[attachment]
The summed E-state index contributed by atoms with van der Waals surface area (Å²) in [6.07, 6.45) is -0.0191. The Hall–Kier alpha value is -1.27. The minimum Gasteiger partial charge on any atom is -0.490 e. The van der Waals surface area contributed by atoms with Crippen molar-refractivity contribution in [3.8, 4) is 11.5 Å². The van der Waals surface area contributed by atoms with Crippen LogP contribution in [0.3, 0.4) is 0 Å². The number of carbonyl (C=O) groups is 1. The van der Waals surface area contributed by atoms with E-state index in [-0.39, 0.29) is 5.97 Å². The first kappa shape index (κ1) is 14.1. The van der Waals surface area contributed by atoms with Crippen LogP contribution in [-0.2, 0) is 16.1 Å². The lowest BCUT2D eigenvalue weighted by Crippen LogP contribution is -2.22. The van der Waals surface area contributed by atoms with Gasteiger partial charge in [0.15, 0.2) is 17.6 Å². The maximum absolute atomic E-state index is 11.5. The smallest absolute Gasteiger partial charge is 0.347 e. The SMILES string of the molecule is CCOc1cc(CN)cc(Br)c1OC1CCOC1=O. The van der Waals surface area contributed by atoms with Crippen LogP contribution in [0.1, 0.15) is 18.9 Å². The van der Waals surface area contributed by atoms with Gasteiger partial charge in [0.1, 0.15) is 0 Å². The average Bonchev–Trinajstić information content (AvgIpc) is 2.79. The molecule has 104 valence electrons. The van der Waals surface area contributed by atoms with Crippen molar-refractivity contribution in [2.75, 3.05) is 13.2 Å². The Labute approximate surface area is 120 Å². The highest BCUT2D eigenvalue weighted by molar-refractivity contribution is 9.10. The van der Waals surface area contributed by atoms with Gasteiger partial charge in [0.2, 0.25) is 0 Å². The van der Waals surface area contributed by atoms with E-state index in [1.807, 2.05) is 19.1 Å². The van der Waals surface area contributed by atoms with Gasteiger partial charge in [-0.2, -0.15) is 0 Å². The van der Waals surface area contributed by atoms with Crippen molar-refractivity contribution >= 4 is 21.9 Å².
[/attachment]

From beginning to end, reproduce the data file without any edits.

The summed E-state index contributed by atoms with van der Waals surface area (Å²) in [6.07, 6.45) is -0.0191. The Hall–Kier alpha value is -1.27. The minimum Gasteiger partial charge on any atom is -0.490 e. The van der Waals surface area contributed by atoms with Crippen molar-refractivity contribution in [3.8, 4) is 11.5 Å². The van der Waals surface area contributed by atoms with Crippen LogP contribution in [0.3, 0.4) is 0 Å². The number of carbonyl (C=O) groups is 1. The van der Waals surface area contributed by atoms with E-state index in [-0.39, 0.29) is 5.97 Å². The first kappa shape index (κ1) is 14.1. The van der Waals surface area contributed by atoms with Crippen LogP contribution in [-0.2, 0) is 16.1 Å². The lowest BCUT2D eigenvalue weighted by Crippen LogP contribution is -2.22. The van der Waals surface area contributed by atoms with Gasteiger partial charge in [0.15, 0.2) is 17.6 Å². The maximum absolute atomic E-state index is 11.5. The smallest absolute Gasteiger partial charge is 0.347 e. The SMILES string of the molecule is CCOc1cc(CN)cc(Br)c1OC1CCOC1=O. The van der Waals surface area contributed by atoms with Crippen LogP contribution in [0.1, 0.15) is 18.9 Å². The van der Waals surface area contributed by atoms with Gasteiger partial charge in [0.1, 0.15) is 0 Å². The average Bonchev–Trinajstić information content (AvgIpc) is 2.79. The molecule has 104 valence electrons. The van der Waals surface area contributed by atoms with Crippen molar-refractivity contribution in [2.75, 3.05) is 13.2 Å². The Labute approximate surface area is 120 Å². The highest BCUT2D eigenvalue weighted by molar-refractivity contribution is 9.10. The van der Waals surface area contributed by atoms with Gasteiger partial charge in [0.2, 0.25) is 0 Å². The van der Waals surface area contributed by atoms with E-state index in [1.807, 2.05) is 19.1 Å². The van der Waals surface area contributed by atoms with Gasteiger partial charge in [-0.2, -0.15) is 0 Å². The van der Waals surface area contributed by atoms with Crippen molar-refractivity contribution >= 4 is 21.9 Å².